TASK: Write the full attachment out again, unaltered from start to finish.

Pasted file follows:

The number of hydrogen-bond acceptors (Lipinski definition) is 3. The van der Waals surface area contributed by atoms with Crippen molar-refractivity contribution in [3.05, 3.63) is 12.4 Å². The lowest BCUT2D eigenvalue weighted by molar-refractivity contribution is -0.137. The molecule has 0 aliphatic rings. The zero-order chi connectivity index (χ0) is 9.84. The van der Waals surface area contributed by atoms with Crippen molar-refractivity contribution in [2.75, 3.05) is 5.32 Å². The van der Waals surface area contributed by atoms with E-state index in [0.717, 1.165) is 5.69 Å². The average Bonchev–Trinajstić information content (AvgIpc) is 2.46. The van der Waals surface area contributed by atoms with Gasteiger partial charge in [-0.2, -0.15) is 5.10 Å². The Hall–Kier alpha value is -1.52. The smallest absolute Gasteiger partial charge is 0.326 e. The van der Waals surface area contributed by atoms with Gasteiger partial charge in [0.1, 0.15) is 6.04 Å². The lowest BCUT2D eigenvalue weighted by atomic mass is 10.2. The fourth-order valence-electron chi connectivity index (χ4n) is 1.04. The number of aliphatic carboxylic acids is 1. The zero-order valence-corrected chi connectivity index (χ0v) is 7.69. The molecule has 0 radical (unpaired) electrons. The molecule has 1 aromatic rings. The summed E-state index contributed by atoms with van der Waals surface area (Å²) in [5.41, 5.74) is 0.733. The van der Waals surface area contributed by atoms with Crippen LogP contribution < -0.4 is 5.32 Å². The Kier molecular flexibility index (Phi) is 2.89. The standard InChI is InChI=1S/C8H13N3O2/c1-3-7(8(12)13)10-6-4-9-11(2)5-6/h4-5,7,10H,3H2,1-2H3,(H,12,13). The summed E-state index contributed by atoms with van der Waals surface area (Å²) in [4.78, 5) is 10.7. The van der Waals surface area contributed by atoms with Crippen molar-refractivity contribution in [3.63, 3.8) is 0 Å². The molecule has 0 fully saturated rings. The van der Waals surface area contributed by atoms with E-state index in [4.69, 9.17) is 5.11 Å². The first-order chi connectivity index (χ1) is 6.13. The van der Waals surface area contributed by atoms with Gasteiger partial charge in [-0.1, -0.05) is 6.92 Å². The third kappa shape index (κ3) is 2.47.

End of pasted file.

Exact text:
The number of hydrogen-bond acceptors (Lipinski definition) is 3. The van der Waals surface area contributed by atoms with Crippen molar-refractivity contribution in [3.05, 3.63) is 12.4 Å². The lowest BCUT2D eigenvalue weighted by molar-refractivity contribution is -0.137. The molecule has 0 aliphatic rings. The zero-order chi connectivity index (χ0) is 9.84. The van der Waals surface area contributed by atoms with Crippen molar-refractivity contribution in [2.75, 3.05) is 5.32 Å². The van der Waals surface area contributed by atoms with E-state index in [0.717, 1.165) is 5.69 Å². The average Bonchev–Trinajstić information content (AvgIpc) is 2.46. The van der Waals surface area contributed by atoms with Gasteiger partial charge in [-0.2, -0.15) is 5.10 Å². The Hall–Kier alpha value is -1.52. The smallest absolute Gasteiger partial charge is 0.326 e. The van der Waals surface area contributed by atoms with Gasteiger partial charge in [0.1, 0.15) is 6.04 Å². The lowest BCUT2D eigenvalue weighted by atomic mass is 10.2. The fourth-order valence-electron chi connectivity index (χ4n) is 1.04. The number of aliphatic carboxylic acids is 1. The zero-order valence-corrected chi connectivity index (χ0v) is 7.69. The molecule has 0 radical (unpaired) electrons. The molecule has 1 aromatic rings. The summed E-state index contributed by atoms with van der Waals surface area (Å²) in [5.41, 5.74) is 0.733. The van der Waals surface area contributed by atoms with Crippen LogP contribution < -0.4 is 5.32 Å². The Kier molecular flexibility index (Phi) is 2.89. The standard InChI is InChI=1S/C8H13N3O2/c1-3-7(8(12)13)10-6-4-9-11(2)5-6/h4-5,7,10H,3H2,1-2H3,(H,12,13). The summed E-state index contributed by atoms with van der Waals surface area (Å²) in [4.78, 5) is 10.7. The van der Waals surface area contributed by atoms with Crippen molar-refractivity contribution in [3.63, 3.8) is 0 Å². The molecule has 0 fully saturated rings. The van der Waals surface area contributed by atoms with E-state index in [4.69, 9.17) is 5.11 Å². The first-order chi connectivity index (χ1) is 6.13. The van der Waals surface area contributed by atoms with Gasteiger partial charge in [-0.1, -0.05) is 6.92 Å². The third kappa shape index (κ3) is 2.47.